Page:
By Rashod OllisonIt was February 1988, and I was in the fourth grade, the new kid at Fair Park Elementary in central Little Rock. I was nervous, of course, because I was the new kid. And nobody wants to be the new kid. But unlike previous classroom situations, I wasn’t the only black face in the place. There, in Mrs. Charlotte James’ orderly room, I was surrounded by kids who looked as though they could have been my cousins—black and brown faces staring back at me sans the entitled icy glares I usually got from white kids in Hot Springs. Also, Mrs. James was black, as stately and no-nonsense with her pearls and round glasses as the Baptist church mothers who silenced me with a stern look whenever I was disruptive in the Lord’s house. She was my first black teacher, and I was “so excited” like the Pointer Sisters.
By Lynn HallThe wilderness is where I continuously re-establish my present-day safety. Here I reduce my survival to basics: Have I had enough to eat? Where will I find more water? Can I stay warm enough or cool enough? Even in these untamed places—with bears and snakes, lightning, cliffs and exposed ledges—I prove again and again that I am no longer the girl of my past. I reconnect with my most true self who has grown into her strength and confidence. I know my past is behind me.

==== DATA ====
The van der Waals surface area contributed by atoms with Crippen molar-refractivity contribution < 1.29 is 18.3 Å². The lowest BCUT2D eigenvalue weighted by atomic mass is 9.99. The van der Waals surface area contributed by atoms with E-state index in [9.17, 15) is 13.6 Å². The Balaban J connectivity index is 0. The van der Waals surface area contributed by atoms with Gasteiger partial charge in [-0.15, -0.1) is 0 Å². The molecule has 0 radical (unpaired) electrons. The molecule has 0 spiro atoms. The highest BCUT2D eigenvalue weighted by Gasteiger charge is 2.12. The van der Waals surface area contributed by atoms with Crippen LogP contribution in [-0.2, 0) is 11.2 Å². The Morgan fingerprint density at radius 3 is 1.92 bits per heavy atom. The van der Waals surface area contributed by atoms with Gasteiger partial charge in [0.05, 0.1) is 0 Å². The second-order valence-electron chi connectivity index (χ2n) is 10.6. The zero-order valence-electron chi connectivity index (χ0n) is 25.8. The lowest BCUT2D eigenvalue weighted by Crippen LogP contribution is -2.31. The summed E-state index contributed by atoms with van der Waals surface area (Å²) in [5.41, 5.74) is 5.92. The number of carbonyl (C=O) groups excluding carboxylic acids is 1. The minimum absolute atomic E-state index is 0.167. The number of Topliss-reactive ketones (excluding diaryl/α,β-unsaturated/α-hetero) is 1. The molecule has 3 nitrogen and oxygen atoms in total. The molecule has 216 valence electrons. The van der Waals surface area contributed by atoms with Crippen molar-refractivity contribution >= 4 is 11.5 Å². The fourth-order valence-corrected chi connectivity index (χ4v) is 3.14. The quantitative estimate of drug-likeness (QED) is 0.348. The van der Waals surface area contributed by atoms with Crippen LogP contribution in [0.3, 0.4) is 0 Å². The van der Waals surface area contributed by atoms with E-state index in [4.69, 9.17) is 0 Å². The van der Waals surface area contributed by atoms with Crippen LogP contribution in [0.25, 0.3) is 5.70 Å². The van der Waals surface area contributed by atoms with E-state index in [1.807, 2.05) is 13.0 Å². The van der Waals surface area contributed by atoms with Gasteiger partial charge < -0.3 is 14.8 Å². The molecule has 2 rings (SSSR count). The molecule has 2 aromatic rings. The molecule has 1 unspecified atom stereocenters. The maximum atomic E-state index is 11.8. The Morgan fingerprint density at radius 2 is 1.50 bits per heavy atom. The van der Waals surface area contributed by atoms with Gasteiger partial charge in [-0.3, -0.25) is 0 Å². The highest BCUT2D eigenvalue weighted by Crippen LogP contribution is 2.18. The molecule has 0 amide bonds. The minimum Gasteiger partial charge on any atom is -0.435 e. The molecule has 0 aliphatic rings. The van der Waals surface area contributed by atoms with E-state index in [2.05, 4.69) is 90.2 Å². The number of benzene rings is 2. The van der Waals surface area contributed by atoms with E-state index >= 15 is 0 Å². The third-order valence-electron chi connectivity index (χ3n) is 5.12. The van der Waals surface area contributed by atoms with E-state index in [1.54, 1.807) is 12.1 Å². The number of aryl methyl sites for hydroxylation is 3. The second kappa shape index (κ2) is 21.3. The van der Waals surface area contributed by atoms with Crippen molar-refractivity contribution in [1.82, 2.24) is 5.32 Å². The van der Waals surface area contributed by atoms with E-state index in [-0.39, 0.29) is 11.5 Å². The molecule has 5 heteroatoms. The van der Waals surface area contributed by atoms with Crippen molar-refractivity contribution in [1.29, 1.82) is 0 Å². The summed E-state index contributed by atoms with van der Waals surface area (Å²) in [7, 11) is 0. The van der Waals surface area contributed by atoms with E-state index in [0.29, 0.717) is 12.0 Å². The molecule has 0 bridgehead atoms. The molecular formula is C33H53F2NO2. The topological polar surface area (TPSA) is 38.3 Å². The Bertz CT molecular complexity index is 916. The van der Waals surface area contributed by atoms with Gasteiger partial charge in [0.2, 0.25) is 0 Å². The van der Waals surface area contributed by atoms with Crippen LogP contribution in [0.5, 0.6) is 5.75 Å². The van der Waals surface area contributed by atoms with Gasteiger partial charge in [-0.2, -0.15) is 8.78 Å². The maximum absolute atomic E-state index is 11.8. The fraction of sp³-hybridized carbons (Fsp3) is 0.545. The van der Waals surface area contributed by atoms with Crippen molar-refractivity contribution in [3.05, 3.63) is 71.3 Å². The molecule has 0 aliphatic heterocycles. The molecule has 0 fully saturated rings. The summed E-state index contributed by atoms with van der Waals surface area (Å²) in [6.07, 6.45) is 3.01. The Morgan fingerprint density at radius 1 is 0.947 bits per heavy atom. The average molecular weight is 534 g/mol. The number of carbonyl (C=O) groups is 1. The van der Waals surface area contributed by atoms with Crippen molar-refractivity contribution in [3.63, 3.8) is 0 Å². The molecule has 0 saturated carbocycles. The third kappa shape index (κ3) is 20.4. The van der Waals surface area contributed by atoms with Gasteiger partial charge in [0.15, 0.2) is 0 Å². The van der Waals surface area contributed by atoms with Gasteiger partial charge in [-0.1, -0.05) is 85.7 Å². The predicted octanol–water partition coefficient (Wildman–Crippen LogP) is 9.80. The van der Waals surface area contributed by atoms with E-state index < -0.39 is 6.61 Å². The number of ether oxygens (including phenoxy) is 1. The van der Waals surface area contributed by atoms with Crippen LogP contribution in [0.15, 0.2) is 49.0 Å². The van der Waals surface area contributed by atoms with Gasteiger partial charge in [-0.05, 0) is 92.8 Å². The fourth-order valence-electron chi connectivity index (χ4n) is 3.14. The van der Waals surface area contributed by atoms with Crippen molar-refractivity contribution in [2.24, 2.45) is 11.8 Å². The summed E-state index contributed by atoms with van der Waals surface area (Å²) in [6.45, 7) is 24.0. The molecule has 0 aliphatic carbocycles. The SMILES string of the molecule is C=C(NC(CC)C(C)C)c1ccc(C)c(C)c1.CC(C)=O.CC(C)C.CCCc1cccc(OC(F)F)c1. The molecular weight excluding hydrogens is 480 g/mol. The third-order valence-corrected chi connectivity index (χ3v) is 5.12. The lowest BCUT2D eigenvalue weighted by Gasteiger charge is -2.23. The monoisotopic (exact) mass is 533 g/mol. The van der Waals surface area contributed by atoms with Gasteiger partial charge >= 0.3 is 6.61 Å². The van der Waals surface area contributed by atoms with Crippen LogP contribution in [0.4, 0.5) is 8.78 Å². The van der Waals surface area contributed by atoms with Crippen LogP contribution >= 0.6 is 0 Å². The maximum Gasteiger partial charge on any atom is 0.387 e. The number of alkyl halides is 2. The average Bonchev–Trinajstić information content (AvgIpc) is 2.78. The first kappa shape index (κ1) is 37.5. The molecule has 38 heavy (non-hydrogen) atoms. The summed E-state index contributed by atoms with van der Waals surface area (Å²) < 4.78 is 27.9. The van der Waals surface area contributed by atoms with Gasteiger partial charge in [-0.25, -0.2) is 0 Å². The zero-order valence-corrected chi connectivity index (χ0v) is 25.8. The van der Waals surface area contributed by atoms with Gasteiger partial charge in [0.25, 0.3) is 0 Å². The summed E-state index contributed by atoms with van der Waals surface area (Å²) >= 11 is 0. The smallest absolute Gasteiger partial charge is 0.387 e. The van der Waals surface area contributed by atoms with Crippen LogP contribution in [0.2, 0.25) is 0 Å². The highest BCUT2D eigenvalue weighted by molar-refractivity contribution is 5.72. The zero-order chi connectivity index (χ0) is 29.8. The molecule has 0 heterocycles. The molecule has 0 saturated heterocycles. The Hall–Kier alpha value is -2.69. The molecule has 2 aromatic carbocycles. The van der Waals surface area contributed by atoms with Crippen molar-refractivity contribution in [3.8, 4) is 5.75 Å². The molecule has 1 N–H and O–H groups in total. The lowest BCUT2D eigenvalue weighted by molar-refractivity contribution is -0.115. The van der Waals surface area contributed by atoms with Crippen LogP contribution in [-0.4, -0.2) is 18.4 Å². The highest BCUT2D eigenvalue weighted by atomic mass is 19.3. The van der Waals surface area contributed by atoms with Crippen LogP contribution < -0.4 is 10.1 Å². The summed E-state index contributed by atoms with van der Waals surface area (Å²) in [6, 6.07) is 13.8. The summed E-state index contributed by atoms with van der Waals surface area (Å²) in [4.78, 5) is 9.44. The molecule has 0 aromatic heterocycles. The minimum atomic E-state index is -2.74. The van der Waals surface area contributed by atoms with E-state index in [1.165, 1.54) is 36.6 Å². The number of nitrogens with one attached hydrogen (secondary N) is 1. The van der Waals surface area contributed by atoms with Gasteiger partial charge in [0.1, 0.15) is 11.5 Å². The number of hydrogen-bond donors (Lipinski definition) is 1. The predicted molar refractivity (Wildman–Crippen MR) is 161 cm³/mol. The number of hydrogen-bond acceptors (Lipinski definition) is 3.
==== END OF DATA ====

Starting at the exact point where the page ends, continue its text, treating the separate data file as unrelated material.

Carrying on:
According to the Center for Disease Control and RAINN (Rape, Abuse, & Incest National Network), one in five women have experienced completed or attempted rape, and about three percent of American men—or one in thirty-three—have experienced an attempted or completed rape in their lifetime. Most victims first experienced sexual violence before age twenty-five. Statistics, however, only paint part of the picture, as most victims do not share or report these crimes to their family, friends, or the police.